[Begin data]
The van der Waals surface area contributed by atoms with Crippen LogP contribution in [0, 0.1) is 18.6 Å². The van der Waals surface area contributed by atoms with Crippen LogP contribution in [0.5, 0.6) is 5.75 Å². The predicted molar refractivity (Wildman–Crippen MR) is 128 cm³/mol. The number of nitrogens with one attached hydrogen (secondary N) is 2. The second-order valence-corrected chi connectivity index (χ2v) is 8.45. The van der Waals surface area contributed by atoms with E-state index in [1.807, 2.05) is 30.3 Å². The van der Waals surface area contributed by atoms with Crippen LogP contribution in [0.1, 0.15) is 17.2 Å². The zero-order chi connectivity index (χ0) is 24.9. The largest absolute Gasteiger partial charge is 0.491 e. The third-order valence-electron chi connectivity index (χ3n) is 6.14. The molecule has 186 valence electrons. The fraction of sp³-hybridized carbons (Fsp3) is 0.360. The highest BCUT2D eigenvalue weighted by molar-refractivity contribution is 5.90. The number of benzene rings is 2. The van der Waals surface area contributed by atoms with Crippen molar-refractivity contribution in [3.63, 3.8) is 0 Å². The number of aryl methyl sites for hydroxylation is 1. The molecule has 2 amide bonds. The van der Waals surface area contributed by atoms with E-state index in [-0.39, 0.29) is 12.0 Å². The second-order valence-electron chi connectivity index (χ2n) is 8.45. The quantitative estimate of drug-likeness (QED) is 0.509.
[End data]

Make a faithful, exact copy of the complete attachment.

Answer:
The van der Waals surface area contributed by atoms with Crippen LogP contribution in [0, 0.1) is 18.6 Å². The van der Waals surface area contributed by atoms with Crippen LogP contribution in [0.5, 0.6) is 5.75 Å². The predicted molar refractivity (Wildman–Crippen MR) is 128 cm³/mol. The number of nitrogens with one attached hydrogen (secondary N) is 2. The second-order valence-corrected chi connectivity index (χ2v) is 8.45. The van der Waals surface area contributed by atoms with E-state index in [1.807, 2.05) is 30.3 Å². The van der Waals surface area contributed by atoms with Crippen LogP contribution in [0.1, 0.15) is 17.2 Å². The zero-order chi connectivity index (χ0) is 24.9. The largest absolute Gasteiger partial charge is 0.491 e. The third-order valence-electron chi connectivity index (χ3n) is 6.14. The molecule has 186 valence electrons. The fraction of sp³-hybridized carbons (Fsp3) is 0.360. The highest BCUT2D eigenvalue weighted by molar-refractivity contribution is 5.90. The number of benzene rings is 2. The van der Waals surface area contributed by atoms with Crippen molar-refractivity contribution in [3.63, 3.8) is 0 Å². The number of aryl methyl sites for hydroxylation is 1. The molecule has 2 amide bonds. The van der Waals surface area contributed by atoms with E-state index in [-0.39, 0.29) is 12.0 Å². The second-order valence-electron chi connectivity index (χ2n) is 8.45. The quantitative estimate of drug-likeness (QED) is 0.509.